Committing check fraud is the act of intentionally writing a check to defraud the merchant or individual to whom the check was written. In some aspects, this white collar crime is similar to credit card fraud, in that the person accused of fraud is using a check as the means of purchase without the actual funds to support the purchase. However, check fraud can also occur in other ways, including unintentionally. A Staten Island check fraud lawyer can defend you if you are accused of check fraud.
At The Vitaliano Law Firm, our white collar crime attorney understands the complexities of this offense and the repercussions that you could face if convicted. We know that a simple mistake doesn’t have to cost you a lifetime of penalties. When you work with our team, you get the support you need from the knowledge and experience we bring. We have been defending Staten Island clients for years, using our vast experience on both sides of the law.
Check fraud is defined by New York Penal Law 190.05. Under this law, the payee assumes ownership of the account associated with the check and writes it, knowing that the account contains insufficient funds or that the entity receiving the check will refuse it for insufficient funds. While most banks account for instances of insufficient funds as a simple mistake or accident, commonly shown as NSF on a bank statement, those who consistently face NSF penalties may be committing check fraud.
While this is the most common way to be accused of check fraud, you could also face charges if any of the following occur:
Depending on the circumstances of the fraud, the penalties could vary. Generally, check fraud is a misdemeanor resulting in up to three months in jail and fines of up to $500. These penalties can be impacted by factors such as:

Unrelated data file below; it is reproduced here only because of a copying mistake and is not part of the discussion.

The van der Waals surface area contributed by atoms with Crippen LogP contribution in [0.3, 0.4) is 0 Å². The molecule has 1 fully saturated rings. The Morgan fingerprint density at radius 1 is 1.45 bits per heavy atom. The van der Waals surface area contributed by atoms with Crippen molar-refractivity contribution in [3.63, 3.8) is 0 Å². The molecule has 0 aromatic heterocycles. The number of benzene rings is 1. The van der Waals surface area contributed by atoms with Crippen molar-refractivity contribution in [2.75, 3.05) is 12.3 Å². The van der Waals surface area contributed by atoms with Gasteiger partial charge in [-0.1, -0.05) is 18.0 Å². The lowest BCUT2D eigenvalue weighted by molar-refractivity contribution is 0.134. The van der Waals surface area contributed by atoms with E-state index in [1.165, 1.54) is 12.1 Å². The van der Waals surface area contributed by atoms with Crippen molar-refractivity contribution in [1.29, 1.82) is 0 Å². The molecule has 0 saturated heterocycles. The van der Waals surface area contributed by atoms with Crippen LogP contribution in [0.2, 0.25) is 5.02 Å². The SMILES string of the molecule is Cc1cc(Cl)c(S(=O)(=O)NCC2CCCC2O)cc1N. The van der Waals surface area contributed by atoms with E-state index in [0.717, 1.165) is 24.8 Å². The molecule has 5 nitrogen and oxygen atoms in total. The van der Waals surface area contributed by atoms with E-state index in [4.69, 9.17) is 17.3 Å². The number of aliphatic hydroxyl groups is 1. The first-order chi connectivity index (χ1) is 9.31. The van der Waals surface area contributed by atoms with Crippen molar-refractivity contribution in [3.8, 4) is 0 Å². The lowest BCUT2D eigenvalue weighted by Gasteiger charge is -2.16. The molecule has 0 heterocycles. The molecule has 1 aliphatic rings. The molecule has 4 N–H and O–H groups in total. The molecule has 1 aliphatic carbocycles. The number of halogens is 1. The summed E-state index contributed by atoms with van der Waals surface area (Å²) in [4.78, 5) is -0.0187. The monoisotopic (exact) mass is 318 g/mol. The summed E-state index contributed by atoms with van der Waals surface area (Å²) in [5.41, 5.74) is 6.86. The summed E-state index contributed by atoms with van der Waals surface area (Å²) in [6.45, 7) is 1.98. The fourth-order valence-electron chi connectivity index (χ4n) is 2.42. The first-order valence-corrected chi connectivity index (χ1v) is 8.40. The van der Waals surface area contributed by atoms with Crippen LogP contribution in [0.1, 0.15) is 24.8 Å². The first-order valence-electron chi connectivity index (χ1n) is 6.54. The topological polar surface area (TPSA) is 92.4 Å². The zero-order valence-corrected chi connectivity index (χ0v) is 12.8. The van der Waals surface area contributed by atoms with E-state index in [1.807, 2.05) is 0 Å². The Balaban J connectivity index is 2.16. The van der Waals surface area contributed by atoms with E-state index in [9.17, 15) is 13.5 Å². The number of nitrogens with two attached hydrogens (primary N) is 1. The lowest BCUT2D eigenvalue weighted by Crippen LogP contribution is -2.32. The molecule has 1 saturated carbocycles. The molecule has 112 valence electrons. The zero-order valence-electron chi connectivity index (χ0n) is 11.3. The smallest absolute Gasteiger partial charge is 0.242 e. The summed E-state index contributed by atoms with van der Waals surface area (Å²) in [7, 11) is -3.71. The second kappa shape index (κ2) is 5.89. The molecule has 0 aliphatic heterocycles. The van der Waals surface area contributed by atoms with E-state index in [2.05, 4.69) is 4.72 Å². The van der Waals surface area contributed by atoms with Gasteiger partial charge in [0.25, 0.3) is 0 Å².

In addition to charges for check fraud, those who commit this crime risk being charged with other crimes, such as forgery, embezzlement, conspiracy, or identity theft. As other charges are added, or the amount of fraud committed increases, you could face steeper penalties. You might even face federal charges instead of or in addition to state charges.
A: Because check fraud is considered a misdemeanor in New York, the penalties could include up to three months in jail and up to $500 in fines. However, the circumstances of the crime could change the potential penalties that you may face. The addition of other charges, your criminal record, and whether it is charged federally or at the state level will also determine the penalties that you could face.
A: Jail time for check fraud could last up to three months. However, if the resulting fraud is greater than $1000, you could face a felony charge, which may result in up to four years in prison. Each instance of fraud could be charged separately, which could mean that a separate prison term is assigned for each charge.
A: If the amount of the fraud is less than $1000, it is considered a Class B misdemeanor. As a misdemeanor, the penalty could be a jail term of up to three months. However, if the fraudulent activity is more than $1000, then it is considered a felony and could result in large fines and longer prison terms. The addition of other crimes committed during check fraud charges could also result in felony charges.
A: Bouncing a check is often referred to as check fraud. While mistakes can happen, resulting in an NSF fee or penalty on a bank statement, the act of consistently, repetitively, or intentionally writing a bad check is considered a Class B misdemeanor and punishable by up to three months in jail and fines of up to $500.
Being accused of check fraud can have significant impacts on your future. At The Vitaliano Law Firm, our team knows that a mistake shouldn’t cost you your future. With the potential for fines, jail time, and other consequences, you deserve a defense that puts your interests first. Our firm aggressively and compassionately fights on behalf of our clients. Contact us today for a consultation on how our white collar crime lawyer can help in your check fraud case.